- Prohibiting most flavouring ingredients, and all sugars and sweeteners in vaping products.
The proposal would amend Schedule 2 to the TVPA, resulting in a ban on most flavouring ingredients and on all sugars and sweeteners from use in the manufacture of vaping products, unless these products are for export or authorized under the FDA. The ban would apply to ingredients that have flavouring properties or that enhance flavour. Ingredients can be identified as having such properties by consulting different sources, including the documents incorporated by reference in the proposal.footnote 49 A list of 40 excluded ingredientsfootnote 50 that could be used to impart a tobacco flavour, and a separate list of 42 that could be used to impart a mint/menthol flavour, would be set out in the Schedule.footnote 51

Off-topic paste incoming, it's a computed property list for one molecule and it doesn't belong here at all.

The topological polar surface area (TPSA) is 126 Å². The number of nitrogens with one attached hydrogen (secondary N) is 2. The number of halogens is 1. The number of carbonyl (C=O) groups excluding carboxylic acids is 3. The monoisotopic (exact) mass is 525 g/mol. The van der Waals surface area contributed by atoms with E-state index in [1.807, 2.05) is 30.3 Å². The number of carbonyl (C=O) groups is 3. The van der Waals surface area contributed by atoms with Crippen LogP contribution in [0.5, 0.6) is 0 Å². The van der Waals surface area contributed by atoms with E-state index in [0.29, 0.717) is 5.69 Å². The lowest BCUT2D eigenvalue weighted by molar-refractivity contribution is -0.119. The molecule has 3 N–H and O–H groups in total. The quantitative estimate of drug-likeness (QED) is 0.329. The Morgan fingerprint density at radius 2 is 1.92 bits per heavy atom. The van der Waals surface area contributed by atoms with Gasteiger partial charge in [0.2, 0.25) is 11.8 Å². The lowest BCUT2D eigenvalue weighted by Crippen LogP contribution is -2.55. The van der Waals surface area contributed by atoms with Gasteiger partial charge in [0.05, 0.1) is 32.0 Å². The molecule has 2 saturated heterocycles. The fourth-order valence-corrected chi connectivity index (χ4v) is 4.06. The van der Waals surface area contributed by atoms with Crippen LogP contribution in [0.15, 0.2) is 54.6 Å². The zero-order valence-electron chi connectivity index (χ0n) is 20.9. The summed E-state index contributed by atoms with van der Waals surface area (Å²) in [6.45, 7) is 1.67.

To determine which flavouring ingredients to exclude, Health Canada first chemically analyzed samples of vaping liquids to identify the flavouring chemicals present. Then, relative frequencies of detection of each flavouring chemical were calculated in samples represented as tobacco flavoured, and those represented as mint/menthol flavoured, relative to other flavoured samples. Finally, flavouring chemicals were further screened for their ability to impart either a tobacco or a mint/menthol flavour, as well as for their occurrence in tobacco or mint plants, as reported in the literature.footnote 52
The proposal would also exclude six basic ingredients of vaping liquids (nicotine, glycerol, propylene glycol, benzoic acid, citric acid and sorbic acid) whose use would otherwise be prohibited given their flavouring properties.footnote 53 Therefore, they could be used in either unflavoured or flavoured vaping products.